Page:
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UC Berkeley's gift to middle-class families: a cap on college costs

UC Berkeley's plan, similar to tuition caps at elite private institutions, is the first such initiative at a public university. It will cap costs at 15 percent of household income for families earning between $80,000 and $140,000.

University of California, Berkeley students walk through Sather Gate on the Berkeley, Calif., campus, Wednesday. Chancellor Robert Birgeneau announces a middle-class financial aid plan during a news conference that will cap the amount that families with annual incomes between $80,000 and $140,000 must pay at 15 percent of household income.

Paul Sakuma/AP

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The University of California at Berkeley is sending an early holiday gift to middle-class families struggling to send their offspring to America’s top-ranked public institution of higher education.

As of fall 2012, the flagship campus in the UC system will cap the amount that families with annual incomes between $80,000 and $140,000 must pay at 15 percent of household income.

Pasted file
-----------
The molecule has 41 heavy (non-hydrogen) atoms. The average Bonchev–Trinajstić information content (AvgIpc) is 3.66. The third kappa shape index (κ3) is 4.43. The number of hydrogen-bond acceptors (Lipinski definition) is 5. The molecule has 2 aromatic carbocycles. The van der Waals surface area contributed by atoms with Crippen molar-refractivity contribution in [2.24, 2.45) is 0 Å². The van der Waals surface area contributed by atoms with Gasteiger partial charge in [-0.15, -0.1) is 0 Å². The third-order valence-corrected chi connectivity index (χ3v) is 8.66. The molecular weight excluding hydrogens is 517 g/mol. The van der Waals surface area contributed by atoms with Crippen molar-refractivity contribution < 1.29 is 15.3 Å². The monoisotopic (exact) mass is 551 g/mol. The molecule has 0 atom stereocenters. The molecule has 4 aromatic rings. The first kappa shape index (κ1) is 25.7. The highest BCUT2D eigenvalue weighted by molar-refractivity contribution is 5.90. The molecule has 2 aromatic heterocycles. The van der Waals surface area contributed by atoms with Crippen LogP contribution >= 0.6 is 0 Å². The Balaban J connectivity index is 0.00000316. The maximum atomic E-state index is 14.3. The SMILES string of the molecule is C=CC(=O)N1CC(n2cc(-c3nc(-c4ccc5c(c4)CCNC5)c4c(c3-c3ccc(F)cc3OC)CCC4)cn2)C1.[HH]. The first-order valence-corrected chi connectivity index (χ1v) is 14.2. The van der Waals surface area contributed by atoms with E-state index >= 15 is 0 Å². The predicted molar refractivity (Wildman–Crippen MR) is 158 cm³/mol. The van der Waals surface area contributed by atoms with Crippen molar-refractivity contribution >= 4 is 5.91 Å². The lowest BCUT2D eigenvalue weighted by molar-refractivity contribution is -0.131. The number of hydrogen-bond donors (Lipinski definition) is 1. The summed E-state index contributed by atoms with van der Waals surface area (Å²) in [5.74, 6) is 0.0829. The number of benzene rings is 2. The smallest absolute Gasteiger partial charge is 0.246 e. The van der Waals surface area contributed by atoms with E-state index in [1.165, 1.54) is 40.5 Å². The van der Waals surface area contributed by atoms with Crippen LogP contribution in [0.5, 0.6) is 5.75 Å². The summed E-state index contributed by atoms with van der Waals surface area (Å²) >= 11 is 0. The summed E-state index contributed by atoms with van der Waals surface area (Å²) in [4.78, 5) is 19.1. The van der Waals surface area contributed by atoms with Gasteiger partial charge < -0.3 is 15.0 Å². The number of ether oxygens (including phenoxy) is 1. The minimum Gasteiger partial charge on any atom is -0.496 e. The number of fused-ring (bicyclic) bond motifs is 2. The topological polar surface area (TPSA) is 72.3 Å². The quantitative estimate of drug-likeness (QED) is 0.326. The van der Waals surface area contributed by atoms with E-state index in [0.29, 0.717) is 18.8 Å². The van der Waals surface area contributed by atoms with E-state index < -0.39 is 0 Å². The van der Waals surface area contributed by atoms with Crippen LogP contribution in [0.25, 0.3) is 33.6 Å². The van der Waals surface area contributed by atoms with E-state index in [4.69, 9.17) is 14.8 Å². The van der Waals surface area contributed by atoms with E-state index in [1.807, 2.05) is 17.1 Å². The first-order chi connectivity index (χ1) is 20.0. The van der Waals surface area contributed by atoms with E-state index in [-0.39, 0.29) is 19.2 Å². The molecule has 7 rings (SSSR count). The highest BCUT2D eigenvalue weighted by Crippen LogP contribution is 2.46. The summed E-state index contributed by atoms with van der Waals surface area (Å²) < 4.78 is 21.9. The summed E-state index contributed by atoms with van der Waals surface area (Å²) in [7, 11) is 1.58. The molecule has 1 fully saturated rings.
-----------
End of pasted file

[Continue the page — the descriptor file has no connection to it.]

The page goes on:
The MCAP (for Middle-Class Access Plan) is the first such initiative at a public university. Several top-tier private schools such as Harvard, Princeton, and Wellesley College have either capped tuition at 10 percent of income for families earning under $200,000 or limited the amount of student debt at graduation to less than $15,000.

Unveiling the plan at a press conference, Berkeley’s chancellor, Robert Birgeneau, noted that the move is in recognition of California’s high cost of living and the challenges mid-range families face as they price out of aid available to the poorest students, not to mention the significant tuition increases of recent years.

“Berkeley has an outstanding record of providing access through financial aid for students. As a result, our undergraduates leave college with among the lowest levels of student debt in the country,” said Mr. Birgeneau. But, he added, while a strong commitment to financial aid has led to both an increasing number of lower-income students on the Berkeley campus and a reduction in their costs, “we see early signs that middle-income families who cannot access existing assistance programs are straining to meet college costs.”

As a public institution, he adds, “we feel strongly that we need to sustain and expand access across the socio-economic spectrum.”

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